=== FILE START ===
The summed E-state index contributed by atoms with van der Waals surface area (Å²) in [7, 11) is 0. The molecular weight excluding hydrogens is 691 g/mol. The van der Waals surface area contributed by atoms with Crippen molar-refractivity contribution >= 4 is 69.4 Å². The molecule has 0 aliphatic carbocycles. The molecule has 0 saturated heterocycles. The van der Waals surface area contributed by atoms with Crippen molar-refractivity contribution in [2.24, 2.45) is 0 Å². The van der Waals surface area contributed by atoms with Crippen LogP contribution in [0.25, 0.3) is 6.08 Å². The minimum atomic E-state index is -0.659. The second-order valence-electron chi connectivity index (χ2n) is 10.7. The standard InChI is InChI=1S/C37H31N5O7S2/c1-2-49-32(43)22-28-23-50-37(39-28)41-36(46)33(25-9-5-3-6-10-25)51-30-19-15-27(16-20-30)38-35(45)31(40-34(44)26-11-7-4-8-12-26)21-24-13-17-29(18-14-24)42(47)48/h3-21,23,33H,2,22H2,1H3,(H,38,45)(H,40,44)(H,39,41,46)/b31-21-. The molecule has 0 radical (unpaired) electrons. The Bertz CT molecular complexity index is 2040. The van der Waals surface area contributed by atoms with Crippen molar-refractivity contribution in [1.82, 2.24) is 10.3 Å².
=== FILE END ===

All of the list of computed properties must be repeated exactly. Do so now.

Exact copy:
The summed E-state index contributed by atoms with van der Waals surface area (Å²) in [7, 11) is 0. The molecular weight excluding hydrogens is 691 g/mol. The van der Waals surface area contributed by atoms with Crippen molar-refractivity contribution >= 4 is 69.4 Å². The molecule has 0 aliphatic carbocycles. The molecule has 0 saturated heterocycles. The van der Waals surface area contributed by atoms with Crippen molar-refractivity contribution in [2.24, 2.45) is 0 Å². The van der Waals surface area contributed by atoms with Crippen LogP contribution in [0.25, 0.3) is 6.08 Å². The minimum atomic E-state index is -0.659. The second-order valence-electron chi connectivity index (χ2n) is 10.7. The standard InChI is InChI=1S/C37H31N5O7S2/c1-2-49-32(43)22-28-23-50-37(39-28)41-36(46)33(25-9-5-3-6-10-25)51-30-19-15-27(16-20-30)38-35(45)31(40-34(44)26-11-7-4-8-12-26)21-24-13-17-29(18-14-24)42(47)48/h3-21,23,33H,2,22H2,1H3,(H,38,45)(H,40,44)(H,39,41,46)/b31-21-. The molecule has 0 radical (unpaired) electrons. The Bertz CT molecular complexity index is 2040. The van der Waals surface area contributed by atoms with Crippen molar-refractivity contribution in [1.82, 2.24) is 10.3 Å².